Yesterday evening my friend Orsi and I said farewell to the old medieval church at Mårup, north west of Aalborg. The church, one of my favourite places in Denmark, has been threatened by coastal erosion for centuries, and now it stands right at the edge of the steep cliffs.
When the simple Romanesque church was built between 1200 and 1250 AD, it stood over two kilometers from the sea. Even in the late 1700s, when it was modified and strengthened against shifting sand, the distance was over 45o meters. But by the beginning of the last century, the locals had to realize that the days of the church might soon be over. Consequently, they built a new, nondescript church in the nearby village. Since 1928 Mårup church has only been used occasionally, mostly for concerts and similar cultural events. The last service was held here on Easter Monday this year. In 1998 the church was emptied, and most of its furniture taken to the National Museum. In the meantime, the erosion process accelerated, and now it is only matter of months, if not weeks, before the whole structures tumbles down into the waves below. The picturesque old churchyard is largely gone, although the mass grave of 226 British seamen, who died in December 1808 when their ship The Crescent sank, is still there. So is the ship's huge anchor that marks the grave.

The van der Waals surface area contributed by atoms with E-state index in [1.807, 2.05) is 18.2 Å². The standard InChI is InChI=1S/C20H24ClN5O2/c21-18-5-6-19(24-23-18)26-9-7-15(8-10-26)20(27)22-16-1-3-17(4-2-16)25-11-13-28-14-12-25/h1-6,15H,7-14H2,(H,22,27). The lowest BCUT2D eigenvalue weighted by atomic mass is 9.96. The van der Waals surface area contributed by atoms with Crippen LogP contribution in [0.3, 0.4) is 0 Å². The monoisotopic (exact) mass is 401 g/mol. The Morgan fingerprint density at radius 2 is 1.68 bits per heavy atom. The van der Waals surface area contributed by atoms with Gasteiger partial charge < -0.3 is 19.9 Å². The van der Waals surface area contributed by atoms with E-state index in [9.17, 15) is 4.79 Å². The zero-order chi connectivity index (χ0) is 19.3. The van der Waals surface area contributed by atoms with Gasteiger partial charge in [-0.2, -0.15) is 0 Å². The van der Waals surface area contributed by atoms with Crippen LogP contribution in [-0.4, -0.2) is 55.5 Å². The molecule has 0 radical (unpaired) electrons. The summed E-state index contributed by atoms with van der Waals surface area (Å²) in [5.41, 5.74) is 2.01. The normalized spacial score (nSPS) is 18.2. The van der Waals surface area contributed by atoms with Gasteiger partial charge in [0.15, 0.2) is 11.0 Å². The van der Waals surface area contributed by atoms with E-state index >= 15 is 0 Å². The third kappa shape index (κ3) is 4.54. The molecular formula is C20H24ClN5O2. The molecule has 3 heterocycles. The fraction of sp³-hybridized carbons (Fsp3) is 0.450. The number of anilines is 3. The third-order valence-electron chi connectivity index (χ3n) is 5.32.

The fate of Mårup church has been the subject of fierce debate in the past decades. The three alternatives that emerged from these discussions were (1) securing the coastline, thus saving the building, (2) relocating the church to another part of the country, possibly to an open-air museum, and (3) letting nature take its course. For a while it seemed like the last (and cheapest) option would be chosen, but in the very last moment the authorities decided to carefully remove the building and store its material until funding and location is secured for a future rebuilding. However, that will be a totally different church, far from the windswept, raggedly beautiful coastline that makes it such a great place to visit. As the deconstruction of Mårup church begins right after the current holiday season, this perhaps most exotic of Danish churches can only be seen for a few weeks.